Video Pro-Russian Separatists Plan 'Federalization Referendum' in Eastern Ukraine

Pro-Russian separatists in eastern Ukraine say they plan to move forward next month with a referendum vote for greater autonomy, despite the Geneva agreement reached with Russia, the U.S. and Ukraine to end the political conflict. VOA's Brian Padden reports from the city of Donetsk in Eastern Ukraine.
Video

Video Pope Francis Hopes Dual Canonizations Will Reconcile Church

On April 27, two popes - John the XXIII and John Paul II - will be made saints in a ceremony at St. Peter’s Square. VOA religion correspondent Jerome Socolovsky says the dual canonization is part of the current pope’s program to reconcile liberals and conservatives in the Roman Catholic Church.
Video

Video In Capturing Nature's Majesty, Film Makes Case for Its Survival

French filmmaker Luc Jacquet won worldwide acclaim for his 2005 Academy Award-winning documentary "March of the Penguins". Now Jacquet is back with a new film that takes movie-goers deep into the heart of a tropical rainforest - not only to celebrate its grandeur, but to make the case for its survival. VOA's Rosanne Skirble reports.
Video

Video Boston Marathon Bittersweet for Many Runners

Monday's running of the Boston Marathon was bittersweet for many of the 36,000 participants as they finished the run that was interrupted by a double bombing last year. Many gathered along the route paid respect to the four people killed as a result of two bombings near the finish line. VOA's Carolyn Presutti returned to Boston this year to follow two runners, forever changed because of the crimes.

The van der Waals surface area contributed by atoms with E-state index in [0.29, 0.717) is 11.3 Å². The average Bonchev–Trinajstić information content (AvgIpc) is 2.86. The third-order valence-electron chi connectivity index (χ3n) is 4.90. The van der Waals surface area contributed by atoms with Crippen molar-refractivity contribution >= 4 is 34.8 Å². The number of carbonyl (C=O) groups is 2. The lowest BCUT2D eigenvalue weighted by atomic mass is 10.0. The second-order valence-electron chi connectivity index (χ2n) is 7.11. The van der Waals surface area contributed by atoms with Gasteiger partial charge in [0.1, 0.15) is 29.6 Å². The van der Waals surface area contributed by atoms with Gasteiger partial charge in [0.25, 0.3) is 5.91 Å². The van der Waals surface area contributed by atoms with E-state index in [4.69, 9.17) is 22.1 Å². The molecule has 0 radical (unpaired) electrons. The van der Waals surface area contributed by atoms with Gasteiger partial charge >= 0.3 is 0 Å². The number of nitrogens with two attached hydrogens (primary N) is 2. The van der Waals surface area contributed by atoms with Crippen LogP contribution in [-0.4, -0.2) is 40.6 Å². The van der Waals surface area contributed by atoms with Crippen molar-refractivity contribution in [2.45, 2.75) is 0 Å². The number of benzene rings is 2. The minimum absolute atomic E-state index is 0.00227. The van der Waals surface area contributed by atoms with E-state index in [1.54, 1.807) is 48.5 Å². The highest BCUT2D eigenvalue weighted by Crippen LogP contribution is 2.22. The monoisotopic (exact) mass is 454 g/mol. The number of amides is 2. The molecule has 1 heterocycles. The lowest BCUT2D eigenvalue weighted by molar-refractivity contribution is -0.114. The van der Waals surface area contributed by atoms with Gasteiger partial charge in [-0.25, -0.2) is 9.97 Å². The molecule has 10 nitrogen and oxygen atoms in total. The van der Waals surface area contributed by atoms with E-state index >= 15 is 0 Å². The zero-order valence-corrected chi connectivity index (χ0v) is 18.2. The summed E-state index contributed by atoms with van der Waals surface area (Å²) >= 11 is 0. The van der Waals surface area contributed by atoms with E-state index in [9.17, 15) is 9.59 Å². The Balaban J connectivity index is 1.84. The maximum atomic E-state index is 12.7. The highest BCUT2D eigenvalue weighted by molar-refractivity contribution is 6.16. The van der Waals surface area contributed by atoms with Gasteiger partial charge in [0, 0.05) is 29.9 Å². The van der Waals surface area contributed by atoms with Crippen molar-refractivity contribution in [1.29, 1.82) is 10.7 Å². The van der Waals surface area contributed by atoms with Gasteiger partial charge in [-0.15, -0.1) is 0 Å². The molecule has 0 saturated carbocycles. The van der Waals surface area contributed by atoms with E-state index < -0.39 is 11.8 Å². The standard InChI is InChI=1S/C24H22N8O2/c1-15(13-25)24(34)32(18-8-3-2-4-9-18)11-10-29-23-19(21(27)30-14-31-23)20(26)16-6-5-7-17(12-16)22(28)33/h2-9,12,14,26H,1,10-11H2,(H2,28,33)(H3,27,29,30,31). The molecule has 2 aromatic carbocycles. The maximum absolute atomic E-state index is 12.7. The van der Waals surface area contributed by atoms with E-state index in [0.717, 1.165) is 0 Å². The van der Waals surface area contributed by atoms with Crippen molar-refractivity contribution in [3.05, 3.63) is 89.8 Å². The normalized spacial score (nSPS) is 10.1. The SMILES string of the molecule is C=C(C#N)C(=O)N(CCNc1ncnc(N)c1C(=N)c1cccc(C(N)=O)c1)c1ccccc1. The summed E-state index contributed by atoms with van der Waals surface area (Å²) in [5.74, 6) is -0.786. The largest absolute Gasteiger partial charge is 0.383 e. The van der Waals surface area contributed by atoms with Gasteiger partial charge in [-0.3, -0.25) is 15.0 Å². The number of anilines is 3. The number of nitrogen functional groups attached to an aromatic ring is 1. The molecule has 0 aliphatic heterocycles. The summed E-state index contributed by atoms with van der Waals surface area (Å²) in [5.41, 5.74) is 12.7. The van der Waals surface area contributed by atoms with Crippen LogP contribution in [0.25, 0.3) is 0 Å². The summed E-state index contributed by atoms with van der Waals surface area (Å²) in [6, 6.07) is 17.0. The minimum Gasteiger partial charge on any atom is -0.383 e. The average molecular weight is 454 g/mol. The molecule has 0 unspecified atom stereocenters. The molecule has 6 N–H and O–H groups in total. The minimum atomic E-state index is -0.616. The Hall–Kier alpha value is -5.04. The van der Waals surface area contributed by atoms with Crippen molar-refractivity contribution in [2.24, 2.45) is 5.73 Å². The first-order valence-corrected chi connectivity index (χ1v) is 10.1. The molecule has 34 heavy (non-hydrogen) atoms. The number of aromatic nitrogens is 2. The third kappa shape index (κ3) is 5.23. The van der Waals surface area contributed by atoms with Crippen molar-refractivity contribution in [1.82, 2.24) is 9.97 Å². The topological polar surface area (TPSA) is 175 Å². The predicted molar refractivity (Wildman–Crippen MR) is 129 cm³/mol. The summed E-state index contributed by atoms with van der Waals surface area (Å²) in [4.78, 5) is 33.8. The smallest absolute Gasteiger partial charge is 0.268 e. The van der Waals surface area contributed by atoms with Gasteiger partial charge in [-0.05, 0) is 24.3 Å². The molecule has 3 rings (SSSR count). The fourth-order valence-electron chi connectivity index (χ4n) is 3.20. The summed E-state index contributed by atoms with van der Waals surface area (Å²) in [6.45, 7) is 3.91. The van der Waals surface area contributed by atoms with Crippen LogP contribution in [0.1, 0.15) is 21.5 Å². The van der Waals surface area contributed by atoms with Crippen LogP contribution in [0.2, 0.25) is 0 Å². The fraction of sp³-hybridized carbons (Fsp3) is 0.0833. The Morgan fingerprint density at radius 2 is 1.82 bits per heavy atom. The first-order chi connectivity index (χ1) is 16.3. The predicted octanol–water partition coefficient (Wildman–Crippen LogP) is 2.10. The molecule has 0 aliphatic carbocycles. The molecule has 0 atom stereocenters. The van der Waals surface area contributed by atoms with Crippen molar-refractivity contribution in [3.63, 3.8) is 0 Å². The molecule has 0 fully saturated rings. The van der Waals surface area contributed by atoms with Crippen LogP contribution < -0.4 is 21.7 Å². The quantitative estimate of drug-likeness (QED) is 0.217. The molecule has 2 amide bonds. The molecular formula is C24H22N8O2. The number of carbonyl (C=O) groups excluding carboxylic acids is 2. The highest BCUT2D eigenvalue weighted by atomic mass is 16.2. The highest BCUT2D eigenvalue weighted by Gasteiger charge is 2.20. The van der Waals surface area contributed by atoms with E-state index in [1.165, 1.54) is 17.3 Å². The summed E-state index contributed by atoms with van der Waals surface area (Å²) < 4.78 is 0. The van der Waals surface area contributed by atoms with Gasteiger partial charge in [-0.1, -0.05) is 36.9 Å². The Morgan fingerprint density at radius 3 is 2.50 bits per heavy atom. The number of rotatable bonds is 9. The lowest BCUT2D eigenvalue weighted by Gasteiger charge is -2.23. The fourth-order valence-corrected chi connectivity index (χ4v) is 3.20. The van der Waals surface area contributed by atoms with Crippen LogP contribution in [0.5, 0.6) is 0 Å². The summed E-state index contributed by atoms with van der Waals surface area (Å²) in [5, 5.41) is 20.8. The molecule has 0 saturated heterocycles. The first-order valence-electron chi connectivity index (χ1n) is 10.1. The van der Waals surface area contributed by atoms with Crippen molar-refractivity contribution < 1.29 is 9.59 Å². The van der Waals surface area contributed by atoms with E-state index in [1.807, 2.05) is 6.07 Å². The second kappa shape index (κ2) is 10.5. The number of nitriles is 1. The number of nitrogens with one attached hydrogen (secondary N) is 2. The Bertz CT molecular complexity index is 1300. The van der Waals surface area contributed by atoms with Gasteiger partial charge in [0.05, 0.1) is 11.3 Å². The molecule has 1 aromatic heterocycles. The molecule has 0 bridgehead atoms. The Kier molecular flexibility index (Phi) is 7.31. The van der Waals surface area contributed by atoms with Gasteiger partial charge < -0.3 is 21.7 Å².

Video

Video International Students Learn Film Production in World's Movie Capital

Hollywood - which is part of Los Angeles - is the movie capital of the world, and many aspiring filmmakers go there in hopes of breaking into the movie business. Mike O'Sullivan reports that regional universities are also a magnet for students who hope to become producers or directors.
Video

Video Pacific Rim Trade Deal Proves Elusive

With the U.S.-led war in Iraq ended and American military involvement in Afghanistan winding down, President Barack Obama has sought to pivot the country's foreign policy focus towards Asia. One aspect of that pivot is the negotiation of a free-trade agreement among 12 Pacific Rim nations. But as Obama leaves this week on a trip to four Asian countries he has found it very difficult to complete the trade pact. VOA's Ken Bredemeier has more from Washington.
Video

Video Autistic Adults Face Housing, Job Challenges

Many parents of children with disabilities fear for the future of their adult child. It can be difficult to find services to help adults with disabilities - physical, mental or emotional - find work or live on their own. The mother of an autistic boy set up a foundation to advocate for the estimated 1.2 million American adults with autism, a developmental disorder that causes communication difficulties and often social difficulties. VOA's Faiza Elmasry reports.
AppleAndroid